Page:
On 2nd February, the day after Amanda’s stroke, the neurosurgeon summarised her prognosis.
Looking back, he was gently introducing us to this whole new world using his wide experience to carefully make no promises, no assumptions, no guarantees.
Knowing where the bleed had caused the damage, he accurately predicted Amanda’s reading and writing difficulties and also prepared us for the possibility that her recovery might plateau around the 6 month mark.
That’s just a week away from now.
This week we got a comprehensive report from the speech therapist who has been visiting for the past 3 weeks. This gives Amanda’s current situation the proper medical terminology, backs up the neurosurgeon’s accurate predictions from 6 months ago, and also endorses my own observations. There were no surprises, and it gives us a clear pathway to work on fixing the gaps in her brain which still make her call circles squares and yes, bananas are still more often than not blue!
The 6 month plateau is an easy trap to fall into. It’s the point where a level of routine and normality have set in at home. Acceptance of the situation is a dangerous comfort zone to stop and take a breather in and I would guess many people do just that. But with this new report, and the physio and occupational therapists booked in for weekly visits for a few months yet, there are new challenges still to overcome.
We might be on the plateau, but it gives us a clearer view of the road still ahead
I’ve joined a couple of Facebook groups which support people recovering from strokes. They are American – based as are most of the members. I’m struck by how the US health system allows people to recover and rehabilitate up to the point where they, or their medical insurance can no longer afford it.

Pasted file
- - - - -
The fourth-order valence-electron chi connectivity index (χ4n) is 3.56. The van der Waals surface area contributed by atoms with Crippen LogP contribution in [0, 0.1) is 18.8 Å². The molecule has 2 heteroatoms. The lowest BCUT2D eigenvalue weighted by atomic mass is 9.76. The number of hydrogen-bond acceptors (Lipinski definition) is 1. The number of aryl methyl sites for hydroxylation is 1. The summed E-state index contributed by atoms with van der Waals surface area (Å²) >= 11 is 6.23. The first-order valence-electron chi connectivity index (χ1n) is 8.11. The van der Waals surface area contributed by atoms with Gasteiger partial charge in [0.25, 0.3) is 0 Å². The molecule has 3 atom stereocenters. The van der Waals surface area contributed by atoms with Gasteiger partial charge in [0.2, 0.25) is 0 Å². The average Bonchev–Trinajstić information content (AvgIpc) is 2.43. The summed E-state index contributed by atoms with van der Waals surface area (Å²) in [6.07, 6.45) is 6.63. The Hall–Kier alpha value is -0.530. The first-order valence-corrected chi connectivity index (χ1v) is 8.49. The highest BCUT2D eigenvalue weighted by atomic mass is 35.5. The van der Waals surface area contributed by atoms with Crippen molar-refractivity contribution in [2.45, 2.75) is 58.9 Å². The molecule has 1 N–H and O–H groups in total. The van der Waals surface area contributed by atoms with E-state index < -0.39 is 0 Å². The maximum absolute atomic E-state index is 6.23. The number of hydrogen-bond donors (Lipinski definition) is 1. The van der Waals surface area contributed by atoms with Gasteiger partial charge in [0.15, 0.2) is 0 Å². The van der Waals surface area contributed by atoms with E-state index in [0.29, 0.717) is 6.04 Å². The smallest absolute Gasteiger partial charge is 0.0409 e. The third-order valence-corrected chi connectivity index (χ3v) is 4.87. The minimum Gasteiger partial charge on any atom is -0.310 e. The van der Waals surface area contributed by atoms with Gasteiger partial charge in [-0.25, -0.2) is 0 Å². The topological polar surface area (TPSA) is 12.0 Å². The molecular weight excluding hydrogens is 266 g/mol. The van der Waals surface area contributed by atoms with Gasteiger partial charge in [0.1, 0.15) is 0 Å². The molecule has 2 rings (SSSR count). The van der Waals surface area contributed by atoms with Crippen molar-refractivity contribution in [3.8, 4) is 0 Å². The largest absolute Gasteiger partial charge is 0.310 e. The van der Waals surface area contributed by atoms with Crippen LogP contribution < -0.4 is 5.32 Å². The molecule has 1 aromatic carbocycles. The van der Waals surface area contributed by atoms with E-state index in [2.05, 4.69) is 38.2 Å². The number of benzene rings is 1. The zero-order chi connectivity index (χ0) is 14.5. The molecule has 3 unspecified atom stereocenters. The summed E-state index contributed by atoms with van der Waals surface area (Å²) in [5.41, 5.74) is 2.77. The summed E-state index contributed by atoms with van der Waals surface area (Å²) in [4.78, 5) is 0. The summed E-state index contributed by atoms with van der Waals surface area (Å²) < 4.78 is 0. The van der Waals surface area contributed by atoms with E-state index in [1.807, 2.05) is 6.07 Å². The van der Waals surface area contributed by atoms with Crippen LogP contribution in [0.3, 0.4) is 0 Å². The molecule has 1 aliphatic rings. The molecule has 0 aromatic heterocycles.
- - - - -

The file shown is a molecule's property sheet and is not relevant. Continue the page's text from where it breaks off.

So many people seem abandoned to the care and skill of their unprepared or unwilling family.
After 15 years of living in New Zealand this has been our biggest test of the free health system it provides. Much like the UK, care, equipment, medicine and expertise is free, and with the exception of having to pay for the initial ambulance, no expense has been spared, both in Amanda’s intensive care, ongoing care back in Nelson, and rehab now she is at home.
Her second trip to see the neurosurgeon in Wellington in a few weeks time, like the first, is paid for, for both of us to fly over, with a taxi door-to-door at each end.
As people complain in the UK about the NHS, or in the US about their health system and even here in New Zealand with stories of cancelled operations and underfunded ICU’s, we have been extremely lucky with the quality and consistency of the service which initially saved Amanda’s life, got her back on her feet (literally) and continues to work to help her get back to where she wants to be.
Don’t listen to that 6 months plateau. I did and it didn’t happen but I kind of accepted this was it at 6 months and came complacent and probably hindered my recovery for a bit. I’m 9months post stroke and recovery for me is still progressing quite fast I feel. Keep moving and trying. Different strokes for different folks. Everyone is different. Positive attitude goes a long way.